NEW YORK (Reuters) - The dollar slipped against a basket of other currencies on Tuesday as traders scaled back their safe-haven greenback holdings on optimism that a fresh round of talks between China and the United States would help resolve their trade conflict.
The dollar index hit a near-two-month peak on Friday after last week’s negotiations in Beijing failed to result in a deal, although officials from both sides said the talks had produced progress on contentious issues.
Bloomberg TV reported on Monday that the White House is pushing for a pledge from China that it will not devalue its currency as a part of a trade deal.
“We are hoping to hear more positive news on trade,” said Dean Popplewell, chief currency strategist at Oanda in Toronto. “The dollar should come under pressure as it loses some safe-haven appeal.”
The dollar index, which tracks the greenback against six other major currencies, was down 0.42 percent at 96.5. On Friday, it hit 97.368, the highest since Dec. 17.
The yuan hit a two-week peak versus the greenback at 6.7425 in offshore trading.
U.S. financial markets were closed on Monday for the Presidents Day holiday.
Among other major currencies, the Swedish crown tumbled after weak inflation data spurred sales of the currency and a paring of bets that interest rates would rise this year.
Last week, the crown rose after Sweden’s central bank said it would stick to its plan to raise rates in the second half of 2019.
The currency plunged more than 1 percent to a two-year low against the dollar at 9.4180, after a report showed inflation slowed in January.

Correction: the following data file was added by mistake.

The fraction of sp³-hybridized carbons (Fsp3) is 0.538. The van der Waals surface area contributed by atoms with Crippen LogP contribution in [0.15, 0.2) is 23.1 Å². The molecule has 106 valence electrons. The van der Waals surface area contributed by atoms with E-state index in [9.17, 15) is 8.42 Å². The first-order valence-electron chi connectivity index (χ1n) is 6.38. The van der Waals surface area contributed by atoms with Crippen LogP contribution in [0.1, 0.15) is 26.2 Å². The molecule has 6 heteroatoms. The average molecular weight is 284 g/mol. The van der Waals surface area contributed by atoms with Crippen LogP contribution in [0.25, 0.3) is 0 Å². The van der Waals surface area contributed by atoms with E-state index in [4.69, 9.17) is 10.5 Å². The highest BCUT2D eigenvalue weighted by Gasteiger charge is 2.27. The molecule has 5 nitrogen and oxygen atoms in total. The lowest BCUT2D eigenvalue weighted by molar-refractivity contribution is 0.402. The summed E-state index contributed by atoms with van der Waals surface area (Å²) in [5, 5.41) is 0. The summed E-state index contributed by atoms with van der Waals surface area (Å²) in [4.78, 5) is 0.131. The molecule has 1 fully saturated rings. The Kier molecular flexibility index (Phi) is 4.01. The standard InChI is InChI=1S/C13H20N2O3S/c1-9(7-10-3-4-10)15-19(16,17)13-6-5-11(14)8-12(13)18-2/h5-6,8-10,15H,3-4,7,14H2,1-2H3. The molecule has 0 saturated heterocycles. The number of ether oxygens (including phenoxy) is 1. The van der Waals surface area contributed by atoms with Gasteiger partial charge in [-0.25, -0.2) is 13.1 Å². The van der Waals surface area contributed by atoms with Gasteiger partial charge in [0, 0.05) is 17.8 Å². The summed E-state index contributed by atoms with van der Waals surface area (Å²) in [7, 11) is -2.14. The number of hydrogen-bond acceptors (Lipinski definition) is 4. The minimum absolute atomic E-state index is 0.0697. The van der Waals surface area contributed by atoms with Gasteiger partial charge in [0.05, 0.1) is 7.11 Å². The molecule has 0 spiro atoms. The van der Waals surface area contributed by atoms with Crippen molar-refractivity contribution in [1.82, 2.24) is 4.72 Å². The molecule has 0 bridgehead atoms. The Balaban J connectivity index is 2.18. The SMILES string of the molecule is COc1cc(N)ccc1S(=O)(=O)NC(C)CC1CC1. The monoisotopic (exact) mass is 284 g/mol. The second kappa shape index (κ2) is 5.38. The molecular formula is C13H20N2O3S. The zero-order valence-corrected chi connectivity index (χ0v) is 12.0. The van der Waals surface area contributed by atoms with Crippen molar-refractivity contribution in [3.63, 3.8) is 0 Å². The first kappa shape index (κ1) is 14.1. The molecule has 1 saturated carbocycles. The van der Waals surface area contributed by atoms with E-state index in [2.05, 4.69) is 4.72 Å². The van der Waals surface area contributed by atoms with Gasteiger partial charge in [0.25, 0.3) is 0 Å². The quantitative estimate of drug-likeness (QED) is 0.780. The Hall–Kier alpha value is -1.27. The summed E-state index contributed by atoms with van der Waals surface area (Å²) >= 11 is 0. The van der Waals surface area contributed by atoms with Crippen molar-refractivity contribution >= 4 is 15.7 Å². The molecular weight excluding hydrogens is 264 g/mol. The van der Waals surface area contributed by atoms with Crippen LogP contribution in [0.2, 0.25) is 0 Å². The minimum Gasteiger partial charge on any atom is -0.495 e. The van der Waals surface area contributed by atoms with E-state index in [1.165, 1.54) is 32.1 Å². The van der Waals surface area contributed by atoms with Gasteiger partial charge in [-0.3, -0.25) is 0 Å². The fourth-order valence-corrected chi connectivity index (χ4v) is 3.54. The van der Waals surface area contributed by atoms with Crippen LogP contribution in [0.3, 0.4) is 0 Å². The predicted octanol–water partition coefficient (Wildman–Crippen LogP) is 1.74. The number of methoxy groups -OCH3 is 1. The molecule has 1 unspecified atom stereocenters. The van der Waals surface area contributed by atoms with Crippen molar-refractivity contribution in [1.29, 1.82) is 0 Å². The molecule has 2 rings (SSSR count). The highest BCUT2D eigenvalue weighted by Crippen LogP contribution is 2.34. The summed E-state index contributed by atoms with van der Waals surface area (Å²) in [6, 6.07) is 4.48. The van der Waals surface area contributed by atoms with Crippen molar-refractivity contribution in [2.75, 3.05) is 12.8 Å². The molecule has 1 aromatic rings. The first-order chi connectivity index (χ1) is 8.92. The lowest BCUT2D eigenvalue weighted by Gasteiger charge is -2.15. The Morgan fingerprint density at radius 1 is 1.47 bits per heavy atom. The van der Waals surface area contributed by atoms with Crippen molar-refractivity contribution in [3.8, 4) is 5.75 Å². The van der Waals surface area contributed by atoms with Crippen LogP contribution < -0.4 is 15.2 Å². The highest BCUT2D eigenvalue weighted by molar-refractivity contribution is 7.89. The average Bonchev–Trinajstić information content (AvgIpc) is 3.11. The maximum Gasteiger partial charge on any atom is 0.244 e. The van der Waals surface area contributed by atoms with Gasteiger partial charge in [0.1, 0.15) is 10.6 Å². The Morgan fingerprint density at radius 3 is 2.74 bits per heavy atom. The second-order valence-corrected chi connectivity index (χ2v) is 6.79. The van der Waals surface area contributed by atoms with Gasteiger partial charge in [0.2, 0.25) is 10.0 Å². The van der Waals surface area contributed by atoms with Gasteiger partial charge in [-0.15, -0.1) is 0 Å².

Against the euro, it was headed for its biggest daily decline in more than 15 months. It touched 10.621, its weakest since September.
The euro appreciated against the dollar on trade optimism. It reversed earlier losses after data showed Italian industrial orders dropped 5.3 percent in December from a year earlier.
Euro zone bond yields, notably those of German bunds, fell amid the cloudy European economic outlook, weighing on the euro. When European Central Bank policymakers meet on March 7, they are expected to lower growth and inflation projections.
The euro was up 0.25 percent at $1.13410 , holding above a three-month low of $1.1234 set last week.
The single currency, however, fell against the British pound as data showed domestic workers’ salaries grew at the fastest pace in a decade in late 2018.
The euro was 0.83 percent lower at 86.80 pence, while the pound was up 1.13 percent at $1.307.
Sterling’s gains were limited ahead of British Prime Minister Theresa May’s meeting with the EU to find a way to get their Brexit deal through the UK Parliament.
Additional reporting by Tommy Finn, Tommy Wilkes in LONDON; Editing by Larry King, Steve Orlofsky and Dan Grebler